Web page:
Reykjavik, Iceland · May 17, 1941

On April 9, 1940, Nazi Germany invaded Den­mark and Nor­way, osten­sibly to pro­tect the neu­trality of the two Scan­di­na­vian coun­tries against Franco-Brit­ish aggres­sion. Adolf Hitler had become con­vinced in mid-Decem­ber 1939 that the two West Euro­pean Allies, at war with Ger­many for three and a half months now, were hell-bent on dis­rupting the Swe­dish iron ore supply through Nor­way’s ice-free port of Narvik. So he ordered his Armed Forces High Com­mand to begin pre­li­minary plan­ning for an inva­sion of Nor­way. Den­mark’s con­quest came later at the insis­tence of the Luft­waffe, which claimed it needed bases on the Danish penin­sula to sup­port the Nor­we­gian oper­a­tion. A month after Den­mark fell, a small force of Brit­ish Marines landed in Ice­land, which was a sover­eign king­dom in per­sonal union with Den­mark through Den­mark’s King Chris­tian X. Even­tually 25,000 Brit­ish troops were sta­tioned in Ice­land, stra­te­gi­cally posi­tioned at the mid­way point in the con­voy life­line between the Ger­man-besieged Brit­ish Isles and North Amer­ica. On this date in 1941 Ice­land’s Althing (parlia­ment) broke with the mother coun­try, pro­claiming the nation to be sepa­rate and neu­tral. A week later Pre­si­dent Franklin D. Roose­velt pledged U.S. aid and sup­port, as neces­sary, to any coun­try resisting Nazi Ger­many. Moti­vated by the Brit­ish and by its own desire to dis­abuse Ger­many of any move it might take to “pro­tect” Ice­land’s neu­trality, the Althing autho­rized another neu­tral, the U.S., to sta­tion its armed forces on the is­land, which occurred between July 7 and 12, 1941. U.S. Marines now relieved Great Brit­ain, deeply em­broiled in the Battle of the At­lantic, of the respon­si­bility for defending the world’s newest nation. In Septem­ber and Octo­ber FDR’s pledge of sup­port led to sev­eral pre­war con­fron­tations between the U.S. Navy and Ger­man U‑boats. On October 17, the USS Kearny was tor­pe­doed off the Ice­landic coast while assisting a Brit­ish plane trying to sink a U‑boat, and on Octo­ber 31 the USS Reuben James, pro­vi­ding con­voy escort ser­vice west of Ice­land, went down with 115 sai­lors, the first U.S. Navy ves­sel sunk by Nazi Ger­many. Hitler’s open decla­ra­tion of war against the United States on Decem­ber 11, 1941, following that of treaty part­ner Japan by three days, appears to be a page torn from the Wehr­macht’s martial hand­book as it angled for every advan­tage in a con­flict that spelled doom for the loser.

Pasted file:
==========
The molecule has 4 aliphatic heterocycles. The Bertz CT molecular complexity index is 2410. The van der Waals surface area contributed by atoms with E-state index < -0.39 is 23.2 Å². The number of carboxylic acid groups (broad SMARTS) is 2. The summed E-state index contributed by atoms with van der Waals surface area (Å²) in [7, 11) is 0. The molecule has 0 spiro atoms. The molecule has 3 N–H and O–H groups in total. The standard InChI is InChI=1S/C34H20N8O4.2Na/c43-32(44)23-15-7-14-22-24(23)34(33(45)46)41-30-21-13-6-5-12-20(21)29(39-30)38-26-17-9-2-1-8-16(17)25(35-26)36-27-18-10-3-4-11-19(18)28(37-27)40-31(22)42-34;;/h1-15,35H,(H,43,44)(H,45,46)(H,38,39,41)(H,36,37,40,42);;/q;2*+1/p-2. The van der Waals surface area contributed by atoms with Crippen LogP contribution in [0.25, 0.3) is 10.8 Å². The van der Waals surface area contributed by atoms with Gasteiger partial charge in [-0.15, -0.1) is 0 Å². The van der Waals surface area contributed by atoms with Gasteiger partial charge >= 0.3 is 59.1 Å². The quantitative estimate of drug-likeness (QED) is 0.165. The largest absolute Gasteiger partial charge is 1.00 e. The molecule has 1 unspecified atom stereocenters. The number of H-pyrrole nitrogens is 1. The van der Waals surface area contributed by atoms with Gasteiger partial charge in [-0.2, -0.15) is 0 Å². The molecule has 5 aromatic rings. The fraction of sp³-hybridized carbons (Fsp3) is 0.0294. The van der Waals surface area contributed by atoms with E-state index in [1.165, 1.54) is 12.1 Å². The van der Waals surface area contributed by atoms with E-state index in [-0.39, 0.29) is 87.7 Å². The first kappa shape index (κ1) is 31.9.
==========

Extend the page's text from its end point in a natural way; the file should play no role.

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The U.S. Navy on the Eve of War with Germany, 1941

USS Reuben JamesUSS Kearny, November 1941

Left: The USS Reuben James—a four-funnel, post-World War I de­stroyer—was the second U.S. Navy ship sunk by hos­tile action in World War II. The river gun­boat USS Panay, serving on the Yangtze Patrol in China, was bombed, strafed, and sunk by Japa­nese air­craft on Decem­ber 12, 1937, with a loss of 4 dead; wounded were 43 sailors and 5 civilian passengers.

Right: USS Kearny at Reykjavík, Ice­land, two days after being tor­pe­doed by the U‑568. The USS Mons­sen is along­side. The tor­pe­do hole is visi­ble in Kearny’s star­board side. The Kearny, assisting three other U.S. de­stroyers, came to the res­cue of a belea­guered con­voy whose Cana­dian es­corts were being mauled by a U‑boat wolf­ pack when it came under attack. Casual­ties among Kearny’s crew in­cluded 11 dead and 22 injured. They were among the more than 36,000 Allied sai­lors and navy air­men and 36,000 mer­chant sea­men who lost their lives in the Battle of the Atlantic (1939–1945).

American Singer-Songwriter Woody Guthrie Performing His “Sinking of the Reuben James”